We want Century articles to be conversation starters

We’re not asking readers to subscribe to a given writer’s views.
March 15, 2019
to our readers
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When people unfamiliar with the Christian Century ask me what I enjoy most about the magazine, I speak about what I hope they might also come to enjoy: its intellectual depth, spiritual breadth, and unwillingness to align completely with a particular tribe, identity group, or political party. We seek to publish reflective writing that’s not the product of mental laziness or poorly reasoned thought. As our tagline suggests, critical thinking is dear to our self-understanding and editorial perspective. We prize disciplined writing that displays humility, civility, and integrity. Surely we don’t get all things right all of the time.

We think of articles as conversation starters. If they prompt readers to explore topics they may not have contemplated in depth before, we view that as a success. Of course, we like fan mail. But we also appreciate fair critique.

When our editorial staff gathers around a table to discuss topics for upcoming articles and editorials, different perspectives percolate. We evaluate alternative viewpoints and push and pull at each other’s assumptions. The end product, after multiple stages of editing, is a magazine that cannot easily be pigeonholed. Those who perceive the Century as holding a predictable editorial slant are probably less familiar with the magazine than are regular readers.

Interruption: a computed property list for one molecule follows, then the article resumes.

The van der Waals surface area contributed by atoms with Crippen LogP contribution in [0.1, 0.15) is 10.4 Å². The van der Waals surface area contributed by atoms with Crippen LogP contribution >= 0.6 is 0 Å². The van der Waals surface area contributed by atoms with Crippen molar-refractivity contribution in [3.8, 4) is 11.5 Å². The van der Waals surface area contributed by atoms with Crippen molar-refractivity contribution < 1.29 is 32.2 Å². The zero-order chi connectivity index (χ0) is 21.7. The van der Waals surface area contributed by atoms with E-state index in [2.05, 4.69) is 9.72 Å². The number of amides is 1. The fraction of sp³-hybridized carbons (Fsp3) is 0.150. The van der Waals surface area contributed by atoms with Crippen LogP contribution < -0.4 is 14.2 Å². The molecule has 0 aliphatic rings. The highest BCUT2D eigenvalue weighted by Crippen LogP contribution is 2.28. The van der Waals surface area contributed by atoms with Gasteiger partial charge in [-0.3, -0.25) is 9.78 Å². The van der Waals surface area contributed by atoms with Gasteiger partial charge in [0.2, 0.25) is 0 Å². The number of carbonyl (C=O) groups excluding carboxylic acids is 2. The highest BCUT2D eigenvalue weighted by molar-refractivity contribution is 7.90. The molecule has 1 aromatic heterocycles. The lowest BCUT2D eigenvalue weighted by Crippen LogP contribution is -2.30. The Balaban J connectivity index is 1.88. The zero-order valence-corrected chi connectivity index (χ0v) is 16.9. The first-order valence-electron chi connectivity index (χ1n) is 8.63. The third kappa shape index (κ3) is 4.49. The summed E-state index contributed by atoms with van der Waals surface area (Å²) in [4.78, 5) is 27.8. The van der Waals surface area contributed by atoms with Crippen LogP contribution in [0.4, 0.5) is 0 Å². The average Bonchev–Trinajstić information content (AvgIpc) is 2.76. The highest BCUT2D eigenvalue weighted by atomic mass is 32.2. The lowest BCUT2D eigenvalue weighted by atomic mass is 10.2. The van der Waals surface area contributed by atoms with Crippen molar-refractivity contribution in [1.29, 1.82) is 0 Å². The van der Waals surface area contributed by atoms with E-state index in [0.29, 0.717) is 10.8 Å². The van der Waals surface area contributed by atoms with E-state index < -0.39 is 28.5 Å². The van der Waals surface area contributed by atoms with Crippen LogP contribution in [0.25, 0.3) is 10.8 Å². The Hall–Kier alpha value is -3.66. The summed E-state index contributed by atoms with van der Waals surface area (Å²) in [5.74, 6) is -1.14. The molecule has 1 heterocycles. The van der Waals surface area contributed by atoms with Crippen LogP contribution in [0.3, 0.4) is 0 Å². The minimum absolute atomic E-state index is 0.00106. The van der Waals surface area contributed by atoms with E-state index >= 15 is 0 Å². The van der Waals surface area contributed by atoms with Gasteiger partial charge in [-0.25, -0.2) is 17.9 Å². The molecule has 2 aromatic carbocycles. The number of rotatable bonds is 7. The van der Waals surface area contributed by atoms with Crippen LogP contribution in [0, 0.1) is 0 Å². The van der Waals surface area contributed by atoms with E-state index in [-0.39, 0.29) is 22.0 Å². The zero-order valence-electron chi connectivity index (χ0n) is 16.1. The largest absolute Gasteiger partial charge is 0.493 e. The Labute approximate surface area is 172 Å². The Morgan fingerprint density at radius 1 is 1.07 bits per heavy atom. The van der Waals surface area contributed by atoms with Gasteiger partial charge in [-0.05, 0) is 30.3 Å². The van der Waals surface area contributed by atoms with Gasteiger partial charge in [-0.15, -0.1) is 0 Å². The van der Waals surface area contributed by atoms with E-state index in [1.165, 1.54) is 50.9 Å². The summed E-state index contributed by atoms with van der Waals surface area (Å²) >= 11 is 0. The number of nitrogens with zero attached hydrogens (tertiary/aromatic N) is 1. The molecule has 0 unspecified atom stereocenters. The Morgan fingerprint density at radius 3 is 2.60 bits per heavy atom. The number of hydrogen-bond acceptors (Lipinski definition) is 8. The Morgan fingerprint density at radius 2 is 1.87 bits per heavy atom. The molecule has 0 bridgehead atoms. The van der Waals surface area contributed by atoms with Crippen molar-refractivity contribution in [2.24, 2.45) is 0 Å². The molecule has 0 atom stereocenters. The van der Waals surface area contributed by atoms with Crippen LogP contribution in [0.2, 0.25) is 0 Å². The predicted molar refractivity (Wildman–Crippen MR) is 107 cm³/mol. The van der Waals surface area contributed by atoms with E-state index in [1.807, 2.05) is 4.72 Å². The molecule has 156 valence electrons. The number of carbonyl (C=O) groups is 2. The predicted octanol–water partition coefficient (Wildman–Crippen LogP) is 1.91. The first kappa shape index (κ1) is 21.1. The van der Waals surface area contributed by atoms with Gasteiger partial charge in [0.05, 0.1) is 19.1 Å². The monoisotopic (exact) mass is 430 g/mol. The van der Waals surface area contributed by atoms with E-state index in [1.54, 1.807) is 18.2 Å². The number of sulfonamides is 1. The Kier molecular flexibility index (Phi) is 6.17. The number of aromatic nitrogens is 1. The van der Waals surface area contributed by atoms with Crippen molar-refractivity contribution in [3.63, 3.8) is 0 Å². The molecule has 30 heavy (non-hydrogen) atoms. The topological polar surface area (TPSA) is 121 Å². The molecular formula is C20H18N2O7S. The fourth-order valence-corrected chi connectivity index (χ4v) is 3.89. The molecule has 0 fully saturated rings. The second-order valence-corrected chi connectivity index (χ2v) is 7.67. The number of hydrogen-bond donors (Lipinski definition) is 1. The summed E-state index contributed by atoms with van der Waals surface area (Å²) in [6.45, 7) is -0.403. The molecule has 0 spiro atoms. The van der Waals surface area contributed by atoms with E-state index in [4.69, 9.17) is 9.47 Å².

We recently ran an essay by Nadia Bolz-Weber celebrating shamelessness when talking with teenagers about sex (January 30, 2019). The emphasis of that article might be contrasted with one by Jennifer Beste in the very next issue discussing the moral challenges of a hookup culture (February 13, 2019). We’re not asking readers to subscribe to a specific writer’s viewpoint. We want to help people think critically about issues and to live faithfully through their daily choices.

I’m proud of an editorial we wrote last year on abortion and the politics of entrenched identity (March 14, 2018), which moved beyond the tired labels of pro-choice and pro-life. In another editorial (July 4, 2018), we lamented how white evangelicals have allowed a narrow political agenda to define their religious identity—and also noted that mainline Protestants are capable of making questionable political alliances.

It’s precisely this mix of perspectives and argument that we want never to lose from our pages. I often think of a divinity school professor who liked to remind us that anytime we read a passage of the New Testament and immediately find ourselves on the side of Jesus, we’ve probably misread the passage. That was his way of knocking down presumptuousness, encouraging a reexamination of assumptions, and limiting our tendency to believe we have all things figured out. Similar desires guide the editorial judgment of every issue of the Christian Century. Enjoy this one!

A version of this article appears in the print edition under the title “Conversation starters.”